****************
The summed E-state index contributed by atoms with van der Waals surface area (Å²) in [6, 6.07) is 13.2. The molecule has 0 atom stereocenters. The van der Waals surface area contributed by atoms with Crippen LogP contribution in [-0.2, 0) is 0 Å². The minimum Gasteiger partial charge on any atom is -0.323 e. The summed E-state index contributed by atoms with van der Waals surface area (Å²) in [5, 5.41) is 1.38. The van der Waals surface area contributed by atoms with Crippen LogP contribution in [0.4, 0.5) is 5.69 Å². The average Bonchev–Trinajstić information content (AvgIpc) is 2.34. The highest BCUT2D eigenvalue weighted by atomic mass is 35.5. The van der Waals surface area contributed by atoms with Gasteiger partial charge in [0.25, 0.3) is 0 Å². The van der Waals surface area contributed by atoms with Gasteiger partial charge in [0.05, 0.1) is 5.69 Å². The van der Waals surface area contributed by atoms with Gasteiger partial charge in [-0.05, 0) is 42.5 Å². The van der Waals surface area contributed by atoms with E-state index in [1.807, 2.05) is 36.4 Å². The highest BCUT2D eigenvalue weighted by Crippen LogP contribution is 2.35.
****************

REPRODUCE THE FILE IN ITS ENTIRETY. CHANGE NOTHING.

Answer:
The summed E-state index contributed by atoms with van der Waals surface area (Å²) in [6, 6.07) is 13.2. The molecule has 0 atom stereocenters. The van der Waals surface area contributed by atoms with Crippen LogP contribution in [-0.2, 0) is 0 Å². The minimum Gasteiger partial charge on any atom is -0.323 e. The summed E-state index contributed by atoms with van der Waals surface area (Å²) in [5, 5.41) is 1.38. The van der Waals surface area contributed by atoms with Crippen LogP contribution in [0.4, 0.5) is 5.69 Å². The average Bonchev–Trinajstić information content (AvgIpc) is 2.34. The highest BCUT2D eigenvalue weighted by atomic mass is 35.5. The van der Waals surface area contributed by atoms with Gasteiger partial charge in [0.25, 0.3) is 0 Å². The van der Waals surface area contributed by atoms with Gasteiger partial charge in [0.05, 0.1) is 5.69 Å². The van der Waals surface area contributed by atoms with Gasteiger partial charge in [-0.05, 0) is 42.5 Å². The van der Waals surface area contributed by atoms with E-state index in [1.807, 2.05) is 36.4 Å². The highest BCUT2D eigenvalue weighted by Crippen LogP contribution is 2.35.